Motorhomes galore


They’re all around the village, motorhomes skulking in their owners’ drives, or tucked carefully away in unobtrusive corners, just waiting for an adventure throughout the country, over to Ireland, or east and with luck this year, anywhere on the continent. Similarly, there are motorhomes up and down the country, in villages and towns from Scotland to the Isle of Wight, just waiting to travel. And some of them, undoubtedly, will be visitors to Allendale. This diary entry is all about possible ways to deal with an influx of motorhomes during the tourist season, of which the prime question is: where will they park? And when they park, will there be room for normal domestic vehicles as well?

Every attractive rural village throughout the country is probably going to have to deal with the matter of motorhomes, at some point over the next few years. On the continent, in Scotland, and Northern Ireland, and in Eire, there is a strategy for dealing with visitors in their vans, but in England, not so much really.

Perhaps that’s not fair — there are a few motorhome service points, (or ‘aires’ as they’re called in France) in England, but they really are few and far between. The fact is, however, motorhome touring life is becoming a fact of life, for lots of folks throughout the country, and where they go is up to them, of course, but their choice of destination is often affected by whether free parking, or pay-for-service parking, or paid parking is available. And that availability is often a matter for private enterprises, and only very infrequently the question is dealt with by parish councils. Most UK-based tourers, I guess, tend to tour from and to registered campsites, but the frequency of ad hoc night-time stopovers is increasing everywhere, and certainly that’s true in Allendale itself.

So far, parking in the triangle in front of the Allendale Inn and The Forge has seemed to be a reasonable motorhome space, but it can be quickly subsumed by locals and only occasionally available to tourers from outside. But much of the roadside parking on the Allenheads road that used to exist, before the Pelican Crossing was installed last autumn, is no more, so what will that loss mean to motorhome tourers in this coming tourist season?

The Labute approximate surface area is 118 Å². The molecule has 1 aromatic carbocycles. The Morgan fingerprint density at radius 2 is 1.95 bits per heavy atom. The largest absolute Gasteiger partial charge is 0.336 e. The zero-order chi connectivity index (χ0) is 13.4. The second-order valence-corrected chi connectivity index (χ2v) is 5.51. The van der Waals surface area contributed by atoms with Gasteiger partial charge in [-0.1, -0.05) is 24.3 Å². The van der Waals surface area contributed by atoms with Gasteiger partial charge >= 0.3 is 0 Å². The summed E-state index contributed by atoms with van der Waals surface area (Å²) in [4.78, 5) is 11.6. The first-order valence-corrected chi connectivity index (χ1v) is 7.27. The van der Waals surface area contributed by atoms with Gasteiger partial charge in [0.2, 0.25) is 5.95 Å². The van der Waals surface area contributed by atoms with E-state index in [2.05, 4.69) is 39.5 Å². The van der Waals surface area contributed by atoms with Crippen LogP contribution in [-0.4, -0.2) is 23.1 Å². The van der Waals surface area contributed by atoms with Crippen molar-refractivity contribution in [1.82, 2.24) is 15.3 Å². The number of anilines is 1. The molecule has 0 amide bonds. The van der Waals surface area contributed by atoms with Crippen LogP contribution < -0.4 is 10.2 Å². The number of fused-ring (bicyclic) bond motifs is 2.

The challenge, if and when ad hoc parking gets out of hand (it’s not yet, I think, just possibly becoming more significant this year) and I’ve investigated this issue reasonably thoroughly (see Motorhome Service Point Construction Guide) . . . if an entrepreneur or public body dealing with such a challenge wishes to actively welcome rather than ban or ignore motorhome tourers, for example, who on the whole can be a boost to the local economy, then their challenge is to develop a special space for which motorhome tourers will not mind paying a nominal fee. And that’s a really tricky proposition — motorhome tourers are notoriously tight, preferring to park for free if they can, safely. They only have to take on water and dispose of waste every two or three days, after all, and most now carry sufficient solar panels, leisure batteries and inverters to produce their own electricity.

Careful perusal of the guide noted above would suggest that the only way to develop a useful, low-maintenance service point that brings in revenue, is to have a nominal parking fee (perhaps £5/night) with free water and waste services (no electrical hook-up), that is attractive to tourers (they won’t pay to park if the site is a dump unless it’s a municipal area with other attractions, like Amsterdam’s municipal motorhome parking centre near to the free ferry connection to the main train/bus/trolley terminal). And the best way to elicit payment for tourer parking in a rural setting is to invest in a reasonably secure parking area overlooking some sort of water feature. They won’t pay for much less, but will try to find a lay-by on down the road nearby, if they really want to stay in the area.

Alternatively, if parking should become more congested in Allendale because of motorhome tourists than we can accommodate conveniently, then another arrangement could be to create some free designated parking places for the tourist vans, while restricting their parking anywhere else. But those free spaces would decrease local parking access, of course. The challenge begins to seem more ominous the harder one looks at it!

Looking at this challenge from the joint perspectives of motorhome tourers ourselves and as residents here who park nearly daily in the square, even though we live up on the Sparty Lea fellside, it’s tempting to think that the best way to see a motorhome service point developed in the Allendale area, within walking distance to the village centre, is through a private entrepreneur. The service point would require some capital investment, but only minimal licensing, apparently, depending on the grace of the Parish Council in the planning area.

But this is future-thinking that may only be just an exercise — becoming aware that a challenge could be developing, working towards a strategy to cope with it if it does arise, but hoping meanwhile that the friendly status quo will carry on as it’s always done, and that everybody will still be happy. Sounds like a plan to me.

1 Comment

  1. Interesting topic Larry!
    And we, like you, definitely have a vested interest!
    I think your idea of a ‘service point’, with parking, in most villages, is a promising way forward.
    Would no doubt cause its own controversy, though…..

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